Treatment for OCD

I knew that it was ruining my lifestyle so I started researching about curing OCD. Believe it or not, going to a doctor concerning mental health was not my first option (living in a society that abandons the importance of mental health and mental stability). From my own research and experience, here is what actually helped me to calm my OCD:

  • It’s always better to seek help from professionals so it’s best to consult a doctor in case of symptoms.
  • Managing stress as much as possible to avoid anxiety. You can do yoga and meditation or simply follow creative hobbies such as painting, dancing, or listening to music.
  • Try to get as much good sleep as possible sticking to a sleeping pattern.
  • Look out for your diet.  Make sure not to include caffeine, alcohol and as little sugar as possible.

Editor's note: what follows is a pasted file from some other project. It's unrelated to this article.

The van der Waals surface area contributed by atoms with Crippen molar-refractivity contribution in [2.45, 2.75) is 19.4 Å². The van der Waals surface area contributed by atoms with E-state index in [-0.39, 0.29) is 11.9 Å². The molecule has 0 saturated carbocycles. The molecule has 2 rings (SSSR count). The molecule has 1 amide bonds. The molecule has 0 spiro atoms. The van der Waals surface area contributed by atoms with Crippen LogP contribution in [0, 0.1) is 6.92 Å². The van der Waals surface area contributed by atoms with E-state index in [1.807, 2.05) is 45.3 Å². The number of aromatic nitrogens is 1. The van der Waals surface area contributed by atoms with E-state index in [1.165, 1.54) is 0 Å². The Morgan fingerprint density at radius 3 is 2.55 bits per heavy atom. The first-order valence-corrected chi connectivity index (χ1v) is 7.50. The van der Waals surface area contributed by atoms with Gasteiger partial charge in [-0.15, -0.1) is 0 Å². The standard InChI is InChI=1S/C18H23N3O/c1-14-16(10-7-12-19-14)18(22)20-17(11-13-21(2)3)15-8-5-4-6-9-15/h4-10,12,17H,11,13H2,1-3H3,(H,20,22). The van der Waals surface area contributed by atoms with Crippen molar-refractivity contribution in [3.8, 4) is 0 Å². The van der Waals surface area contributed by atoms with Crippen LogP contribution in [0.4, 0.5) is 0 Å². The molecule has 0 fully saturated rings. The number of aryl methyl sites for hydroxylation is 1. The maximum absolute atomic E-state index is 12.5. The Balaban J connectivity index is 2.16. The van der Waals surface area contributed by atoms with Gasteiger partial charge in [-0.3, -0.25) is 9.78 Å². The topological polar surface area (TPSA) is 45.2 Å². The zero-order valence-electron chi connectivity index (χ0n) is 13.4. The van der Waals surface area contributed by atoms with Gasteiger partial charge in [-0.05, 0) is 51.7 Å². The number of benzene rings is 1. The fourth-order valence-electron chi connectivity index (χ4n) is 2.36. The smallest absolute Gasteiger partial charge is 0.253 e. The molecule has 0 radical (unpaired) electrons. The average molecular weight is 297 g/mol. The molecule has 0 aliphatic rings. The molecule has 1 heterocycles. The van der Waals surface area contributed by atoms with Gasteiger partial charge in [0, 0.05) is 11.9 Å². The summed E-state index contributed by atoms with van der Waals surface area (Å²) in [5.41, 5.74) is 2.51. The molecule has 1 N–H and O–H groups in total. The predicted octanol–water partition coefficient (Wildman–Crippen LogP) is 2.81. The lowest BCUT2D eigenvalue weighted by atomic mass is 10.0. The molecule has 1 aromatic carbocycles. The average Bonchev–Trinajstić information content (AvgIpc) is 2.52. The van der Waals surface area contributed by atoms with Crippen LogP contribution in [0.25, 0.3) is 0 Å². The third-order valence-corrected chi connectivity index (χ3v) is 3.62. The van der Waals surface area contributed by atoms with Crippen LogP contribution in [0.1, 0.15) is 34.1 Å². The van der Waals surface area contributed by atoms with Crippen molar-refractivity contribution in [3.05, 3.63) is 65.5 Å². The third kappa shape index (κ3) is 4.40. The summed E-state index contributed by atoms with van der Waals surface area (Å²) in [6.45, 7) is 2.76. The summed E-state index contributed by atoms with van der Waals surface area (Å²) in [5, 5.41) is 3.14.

• Exercise regularly, to help with both physical and mental fitness.

Finding the silver lining

Having OCD benefits a lot to your capability of acknowledging the details compared to others. It makes you sensitive towards others regarding what they might be going through. This is quite a good behaviour to have in this ruthless world. So if you ever feel sad about having OCD, it’s better to regard its positive impacts. Due to the pandemic, you might start realising that people around you are more conscious than before so the world might be getting cleaner around you.

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If you liked it, be sure to check out this article too:

Four factors that could lead to a second wave of the pandemic

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  1. Barsha Shah

    Even I have OCD and I can relate so much to it.